• Eat at the table for dinner, with the television and phone turned off
  • Learn to cook fish well
  • Make pasta from scratch
  • Save bacon fat in a mason jar to use for more flavorful cooking
  • Consume no more than one serving of soda per month
  • Floss regularly
  • Read at least one book per month
  • Make my own mercury glass
  • Follow my budget plan to save for future home renovations, a new car, travel, and retirement
This, of course, is in addition to my 30 Before 30 list... which is less a list of goals and more of a challenge to try things that interest me. So far, I've knocked off #22 (master a specific cocktail... where I learned to make the Flaming Volcano) and #27 (receive a handwritten love letter... which of course came from the wonderful beau).

So far this month, I've taken the steps at work all but two days (on one day I was carrying a lot of equipment, and on another I wore wobbly shoes). I have logged my food daily, but have not been as diligent about making menus on the weekends. I haven't snacked on office treats, nor have I consumed any soda. I've stuck to my green vegetable rule, and am nearly finished with the book I'm currently reading. The budget is going well (I've spent about half of my allotment so I'm right on schedule). I haven't touched my dental floss arsenal, and I'm horrid about eating in front of my computer. As I keep making adjustments, hopefully I'll improve in those areas.

Tuesday, January 8, 2013

My Super Simple 2013 Budget Plan

To make sure my spending stays in check this year, I decided to make it much easier on myself when it came to writing up my 2013 budget. The less number-crunching and maneuvering I have to do, the better. After all, I'm trying to simplify my life. Who doesn't like simple, effective budgeting?

(I do feel compelled to emphasize that I am not a professional numbers gal, so while you may feel free to use this method for inspiration, I by no means guarantee its effectiveness!)

Okay, fine print out of the way. Here we go!

Fixed Expenses
These are the bills I will have to pay monthly or seasonally, and it also includes guaranteed expesnes. Some of them won't change at all from month to month, and others can be variable. I calculated the average amount I spend on those categories each month (of if it's something like a seasonal bill or an insurance premium, I calculated what the monthly expense would be). These fixed expenses include:
  • Mortgage
  • Internet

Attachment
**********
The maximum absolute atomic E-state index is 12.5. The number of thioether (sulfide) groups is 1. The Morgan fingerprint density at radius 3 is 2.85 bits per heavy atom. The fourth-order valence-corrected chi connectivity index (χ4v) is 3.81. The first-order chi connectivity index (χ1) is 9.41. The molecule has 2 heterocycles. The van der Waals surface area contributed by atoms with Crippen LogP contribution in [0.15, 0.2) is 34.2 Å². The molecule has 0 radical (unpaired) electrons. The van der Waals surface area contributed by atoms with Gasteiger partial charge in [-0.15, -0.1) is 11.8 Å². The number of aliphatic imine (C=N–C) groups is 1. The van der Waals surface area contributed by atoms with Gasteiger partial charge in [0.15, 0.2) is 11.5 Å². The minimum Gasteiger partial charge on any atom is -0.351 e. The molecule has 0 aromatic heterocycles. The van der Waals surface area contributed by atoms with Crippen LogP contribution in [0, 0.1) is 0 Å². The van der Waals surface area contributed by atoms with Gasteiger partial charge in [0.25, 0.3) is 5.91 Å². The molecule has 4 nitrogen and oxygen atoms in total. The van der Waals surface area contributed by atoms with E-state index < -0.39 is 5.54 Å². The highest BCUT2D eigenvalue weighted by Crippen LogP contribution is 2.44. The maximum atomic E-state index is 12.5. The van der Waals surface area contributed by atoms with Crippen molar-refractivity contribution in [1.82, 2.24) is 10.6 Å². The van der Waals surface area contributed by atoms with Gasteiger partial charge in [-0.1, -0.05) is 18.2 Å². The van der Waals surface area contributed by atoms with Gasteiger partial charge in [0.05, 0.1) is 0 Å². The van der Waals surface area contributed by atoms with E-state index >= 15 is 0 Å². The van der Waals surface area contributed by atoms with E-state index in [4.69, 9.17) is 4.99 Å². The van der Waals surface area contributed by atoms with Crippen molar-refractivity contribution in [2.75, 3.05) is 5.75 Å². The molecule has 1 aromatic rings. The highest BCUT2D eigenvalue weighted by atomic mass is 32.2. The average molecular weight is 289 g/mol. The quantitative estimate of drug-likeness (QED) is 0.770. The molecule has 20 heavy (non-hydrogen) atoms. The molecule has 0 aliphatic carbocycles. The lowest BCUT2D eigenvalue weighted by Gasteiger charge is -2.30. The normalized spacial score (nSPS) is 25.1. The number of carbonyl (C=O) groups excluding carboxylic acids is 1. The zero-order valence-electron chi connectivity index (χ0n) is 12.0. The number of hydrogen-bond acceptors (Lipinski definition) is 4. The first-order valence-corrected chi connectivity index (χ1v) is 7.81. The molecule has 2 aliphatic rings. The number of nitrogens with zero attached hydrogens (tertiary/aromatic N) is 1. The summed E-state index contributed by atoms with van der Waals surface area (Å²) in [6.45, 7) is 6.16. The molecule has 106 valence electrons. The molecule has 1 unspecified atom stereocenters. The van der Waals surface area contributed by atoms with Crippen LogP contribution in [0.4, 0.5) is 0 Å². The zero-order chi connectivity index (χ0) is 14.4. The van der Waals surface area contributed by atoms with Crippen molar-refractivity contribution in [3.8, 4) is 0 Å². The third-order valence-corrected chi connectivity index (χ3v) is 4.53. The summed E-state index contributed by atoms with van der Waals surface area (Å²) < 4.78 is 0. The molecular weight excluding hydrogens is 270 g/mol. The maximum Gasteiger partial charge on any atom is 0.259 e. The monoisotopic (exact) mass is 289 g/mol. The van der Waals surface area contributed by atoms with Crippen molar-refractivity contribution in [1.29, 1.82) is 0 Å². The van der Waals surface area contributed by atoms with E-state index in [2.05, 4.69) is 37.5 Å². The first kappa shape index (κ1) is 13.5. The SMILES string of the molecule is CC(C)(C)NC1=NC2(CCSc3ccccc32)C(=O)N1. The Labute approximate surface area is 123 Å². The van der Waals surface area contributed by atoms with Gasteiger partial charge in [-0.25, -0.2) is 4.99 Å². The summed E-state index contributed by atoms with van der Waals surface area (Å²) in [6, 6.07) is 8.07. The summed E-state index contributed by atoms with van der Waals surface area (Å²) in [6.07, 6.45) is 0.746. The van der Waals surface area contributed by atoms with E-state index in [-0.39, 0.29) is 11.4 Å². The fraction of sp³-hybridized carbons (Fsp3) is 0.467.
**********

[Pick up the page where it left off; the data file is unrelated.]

• Cell Phone
  • Charitable Donation
  • Gym Membership
  • Netflix Account
  • Monthly Savings Deposit (10% of my net income)
  • Credit Card (zero-interest fixed payments on a piece of furniture I bought)
  • Water/Sewer (quarterly bill, calculated by dividing average bill by three)
  • Energy (variable, calculated using average yearly expense, divided by twelve)
  • Car Insurance (bi-annual expense, calculated by dividing by six)
  • Home Insurance (annual expense, calculated by dividing my twelve) - Added March 2013
  • Groceries (guaranteed expense, calculated by average monthly spending over past year)
  • Car Fuel (guaranteed expense, calculated by average monthly spending over past year)

Everything Else
I call this money "play money." That doesn't refer to the fake currency used in games like Monopoly or Life, but rather the entire remaining amount of my monthly net income after all guaranteed expenses are paid. These expenses include (but are not limited to):
  • Dining Out
  • Cocktails
  • Clothing
  • Gifts
  • Entertainment (movies, concerts, sporting events, etc.)
  • Toiletries (make-up, shampoo, tissue, soap, etc.)
  • Household Needs (repairs, cleaning supplies, tools, etc.)
  • Medical (prescriptions, co-pays, supplies, etc.)
  • Miscellaneous (books, games, shoes, decor, electronics, shipping costs, travel, etc.)
  • Emergencies (flat tire, tow truck, hospital visit, repairman, etc.)

Once all of the fixed items were calculated, I subtracted them from my monthly net income. I only counted my guaranteed full-time paycheck, because eBay sales and freelance gigs are too inconsistent for me to rely on. (But hey, that means when I do receive alternative income, it's a happy bonus!) The remaining amount is my Play Money. This is the amount of money I really have to spend for the entire month. When it's gone, it's gone.

Monthly Net Income - Monthly Fixed Expenses = Monthly Play Money